Objective: Pediatric sepsis is altered organ function in critically ill children and a main etiology of mortality for children. Therefore, the authors aimed to assess the role of serum thrombomodulin as valuable biomarker in the diagnosis and prognosis of sepsis in acutely ill pediatrics in the intensive unit.
Methods: This prospective clinical study conducted on 140 acutely ill patients admitted to the Pediatric Intensive Care Unit (PICU) of Menoufia University Hospital and 50 apparently healthy controls from October 2018 through September 2019. All included children were subjected to clinical examination and the Pediatric Risk of Mortality (PRISM) and Pediatric Index of Mortality II (PIM II) scores were calculated. Serum thrombomodulin was measured for both patients and the control group upon admission. The children were followed for a period of 30 d.
Results: Serum thrombomodulin level was increased among all the patients and those with systemic inflammatory response syndrome (SIRS), sepsis and severe sepsis compared with controls (p < 0.001). Furthermore, serum thrombomodulin was higher in patients who died than who survived (p = 0.005). Thrombomodulin had area under Receiver Operating Characteristic Curve (AUC) =0.915 for predicting sepsis, whereas C-reactive protein had AUC = 0.789. According to the prognosis, thrombomodulin had AUC = 0.711 for predicting mortality whereas PRISM and PIM scores had AUC = (0.918, 0.960) respectively.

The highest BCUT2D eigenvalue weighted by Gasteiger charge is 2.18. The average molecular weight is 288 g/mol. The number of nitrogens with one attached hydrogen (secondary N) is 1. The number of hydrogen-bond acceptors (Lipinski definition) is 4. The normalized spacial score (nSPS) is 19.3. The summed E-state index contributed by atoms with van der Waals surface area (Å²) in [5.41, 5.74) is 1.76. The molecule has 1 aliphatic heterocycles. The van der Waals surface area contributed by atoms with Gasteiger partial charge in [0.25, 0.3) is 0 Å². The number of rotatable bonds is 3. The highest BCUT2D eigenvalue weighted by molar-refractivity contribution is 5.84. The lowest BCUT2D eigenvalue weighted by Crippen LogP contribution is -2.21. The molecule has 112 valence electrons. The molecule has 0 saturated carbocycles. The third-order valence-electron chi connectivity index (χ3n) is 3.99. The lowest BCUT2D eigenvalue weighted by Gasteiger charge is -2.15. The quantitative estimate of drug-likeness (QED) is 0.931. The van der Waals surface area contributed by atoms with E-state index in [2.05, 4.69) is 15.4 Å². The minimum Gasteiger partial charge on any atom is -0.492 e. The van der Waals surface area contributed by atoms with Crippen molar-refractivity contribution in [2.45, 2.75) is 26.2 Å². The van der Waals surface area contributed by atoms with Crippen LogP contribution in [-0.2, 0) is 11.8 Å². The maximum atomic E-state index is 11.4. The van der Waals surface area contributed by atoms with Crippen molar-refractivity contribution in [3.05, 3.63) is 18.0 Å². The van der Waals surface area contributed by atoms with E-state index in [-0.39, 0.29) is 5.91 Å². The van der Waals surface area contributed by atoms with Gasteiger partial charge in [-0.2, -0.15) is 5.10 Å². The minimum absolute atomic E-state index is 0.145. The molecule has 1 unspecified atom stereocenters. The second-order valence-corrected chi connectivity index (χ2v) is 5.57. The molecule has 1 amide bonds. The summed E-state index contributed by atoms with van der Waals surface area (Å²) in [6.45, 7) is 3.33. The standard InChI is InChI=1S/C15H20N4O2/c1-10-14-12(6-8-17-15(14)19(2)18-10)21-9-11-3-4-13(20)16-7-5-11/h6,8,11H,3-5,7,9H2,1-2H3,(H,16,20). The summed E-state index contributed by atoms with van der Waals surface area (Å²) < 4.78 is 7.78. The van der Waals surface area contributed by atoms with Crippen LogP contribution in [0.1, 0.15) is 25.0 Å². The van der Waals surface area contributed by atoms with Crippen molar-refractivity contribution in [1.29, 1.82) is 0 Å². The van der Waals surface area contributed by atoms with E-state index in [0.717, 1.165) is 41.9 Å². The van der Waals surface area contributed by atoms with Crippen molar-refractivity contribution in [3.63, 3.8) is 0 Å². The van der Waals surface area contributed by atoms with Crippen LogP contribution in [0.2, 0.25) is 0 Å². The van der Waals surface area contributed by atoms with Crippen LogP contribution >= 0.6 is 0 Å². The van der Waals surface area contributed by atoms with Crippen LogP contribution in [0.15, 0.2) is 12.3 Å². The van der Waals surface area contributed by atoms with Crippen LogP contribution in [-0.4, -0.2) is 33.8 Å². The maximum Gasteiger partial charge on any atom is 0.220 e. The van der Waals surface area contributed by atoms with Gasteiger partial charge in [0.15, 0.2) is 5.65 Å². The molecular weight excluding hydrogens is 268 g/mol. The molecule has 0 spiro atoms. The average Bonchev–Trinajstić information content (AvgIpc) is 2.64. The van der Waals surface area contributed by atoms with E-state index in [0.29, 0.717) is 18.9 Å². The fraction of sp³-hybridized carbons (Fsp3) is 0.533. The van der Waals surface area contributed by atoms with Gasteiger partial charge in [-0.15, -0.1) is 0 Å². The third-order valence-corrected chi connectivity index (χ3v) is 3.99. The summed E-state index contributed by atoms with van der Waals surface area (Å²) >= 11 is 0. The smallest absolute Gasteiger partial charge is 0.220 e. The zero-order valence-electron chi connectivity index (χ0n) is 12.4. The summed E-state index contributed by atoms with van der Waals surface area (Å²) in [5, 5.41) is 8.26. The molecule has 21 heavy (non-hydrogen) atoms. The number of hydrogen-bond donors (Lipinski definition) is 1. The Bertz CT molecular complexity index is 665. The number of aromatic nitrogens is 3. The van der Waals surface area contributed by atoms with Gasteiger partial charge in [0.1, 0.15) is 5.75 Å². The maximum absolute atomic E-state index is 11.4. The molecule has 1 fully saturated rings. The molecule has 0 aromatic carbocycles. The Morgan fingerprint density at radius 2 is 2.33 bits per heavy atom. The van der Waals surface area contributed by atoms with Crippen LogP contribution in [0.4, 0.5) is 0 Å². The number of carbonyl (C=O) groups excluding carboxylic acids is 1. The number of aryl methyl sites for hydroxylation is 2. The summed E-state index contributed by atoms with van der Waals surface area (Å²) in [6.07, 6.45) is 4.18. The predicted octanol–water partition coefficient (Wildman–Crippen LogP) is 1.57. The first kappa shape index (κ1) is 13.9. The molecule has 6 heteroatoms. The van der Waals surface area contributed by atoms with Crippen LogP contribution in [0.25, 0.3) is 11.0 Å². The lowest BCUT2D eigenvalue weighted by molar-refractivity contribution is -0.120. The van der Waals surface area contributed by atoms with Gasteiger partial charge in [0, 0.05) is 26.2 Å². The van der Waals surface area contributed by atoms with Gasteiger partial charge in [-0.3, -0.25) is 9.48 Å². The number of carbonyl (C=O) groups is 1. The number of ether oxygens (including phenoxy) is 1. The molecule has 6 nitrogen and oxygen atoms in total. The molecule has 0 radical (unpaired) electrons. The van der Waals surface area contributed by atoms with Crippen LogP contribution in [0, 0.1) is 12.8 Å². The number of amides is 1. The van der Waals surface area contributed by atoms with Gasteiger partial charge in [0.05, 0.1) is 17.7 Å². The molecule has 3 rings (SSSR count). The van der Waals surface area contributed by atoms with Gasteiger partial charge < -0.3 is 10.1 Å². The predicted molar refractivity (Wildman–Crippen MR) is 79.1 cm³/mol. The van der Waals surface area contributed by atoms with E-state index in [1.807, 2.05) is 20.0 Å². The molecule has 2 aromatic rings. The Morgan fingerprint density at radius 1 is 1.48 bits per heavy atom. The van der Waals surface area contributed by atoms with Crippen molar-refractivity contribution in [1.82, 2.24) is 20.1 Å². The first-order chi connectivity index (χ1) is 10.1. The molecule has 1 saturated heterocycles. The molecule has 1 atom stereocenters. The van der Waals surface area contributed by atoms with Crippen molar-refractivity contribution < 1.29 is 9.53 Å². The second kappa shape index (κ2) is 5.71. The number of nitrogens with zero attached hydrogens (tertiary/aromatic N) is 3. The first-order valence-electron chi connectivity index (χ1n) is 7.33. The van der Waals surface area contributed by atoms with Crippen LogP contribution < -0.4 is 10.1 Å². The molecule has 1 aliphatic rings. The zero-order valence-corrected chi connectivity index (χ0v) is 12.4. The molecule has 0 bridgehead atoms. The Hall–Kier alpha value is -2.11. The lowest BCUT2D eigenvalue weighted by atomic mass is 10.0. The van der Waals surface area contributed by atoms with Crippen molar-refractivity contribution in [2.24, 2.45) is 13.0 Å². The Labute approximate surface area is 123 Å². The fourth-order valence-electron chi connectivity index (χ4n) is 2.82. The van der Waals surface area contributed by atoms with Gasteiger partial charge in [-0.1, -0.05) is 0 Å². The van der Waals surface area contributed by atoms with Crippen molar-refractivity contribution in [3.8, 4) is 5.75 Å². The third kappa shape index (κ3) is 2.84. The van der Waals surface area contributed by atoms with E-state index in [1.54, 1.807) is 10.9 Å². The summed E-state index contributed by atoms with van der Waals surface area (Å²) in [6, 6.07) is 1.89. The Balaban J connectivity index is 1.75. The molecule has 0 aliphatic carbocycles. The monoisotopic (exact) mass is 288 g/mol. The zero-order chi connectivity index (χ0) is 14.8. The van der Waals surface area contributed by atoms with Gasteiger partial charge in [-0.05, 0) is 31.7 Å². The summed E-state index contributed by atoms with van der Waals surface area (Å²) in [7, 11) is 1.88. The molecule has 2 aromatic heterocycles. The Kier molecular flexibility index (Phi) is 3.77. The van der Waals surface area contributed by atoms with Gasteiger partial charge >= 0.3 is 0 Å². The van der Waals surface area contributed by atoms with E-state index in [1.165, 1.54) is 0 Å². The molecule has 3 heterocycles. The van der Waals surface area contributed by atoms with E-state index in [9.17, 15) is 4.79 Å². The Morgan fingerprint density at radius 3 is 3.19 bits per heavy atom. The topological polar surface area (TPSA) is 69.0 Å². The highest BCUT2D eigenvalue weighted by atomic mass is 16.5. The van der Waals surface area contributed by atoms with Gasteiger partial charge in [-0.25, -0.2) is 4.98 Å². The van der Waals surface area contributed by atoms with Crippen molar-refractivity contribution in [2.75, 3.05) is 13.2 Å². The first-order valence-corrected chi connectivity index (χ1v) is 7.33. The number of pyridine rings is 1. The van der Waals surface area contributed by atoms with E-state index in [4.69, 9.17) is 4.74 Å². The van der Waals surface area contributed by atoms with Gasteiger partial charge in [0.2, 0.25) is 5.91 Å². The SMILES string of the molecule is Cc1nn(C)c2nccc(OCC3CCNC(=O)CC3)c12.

Conclusions: Serum thrombomodulin is a promising marker for pediatric sepsis. The data showed that serum thrombomodulin had a valuable role in diagnosis of sepsis early in critically ill pediatrics.
Keywords: Critically-ill; Pediatric; Sepsis; Thrombomodulin.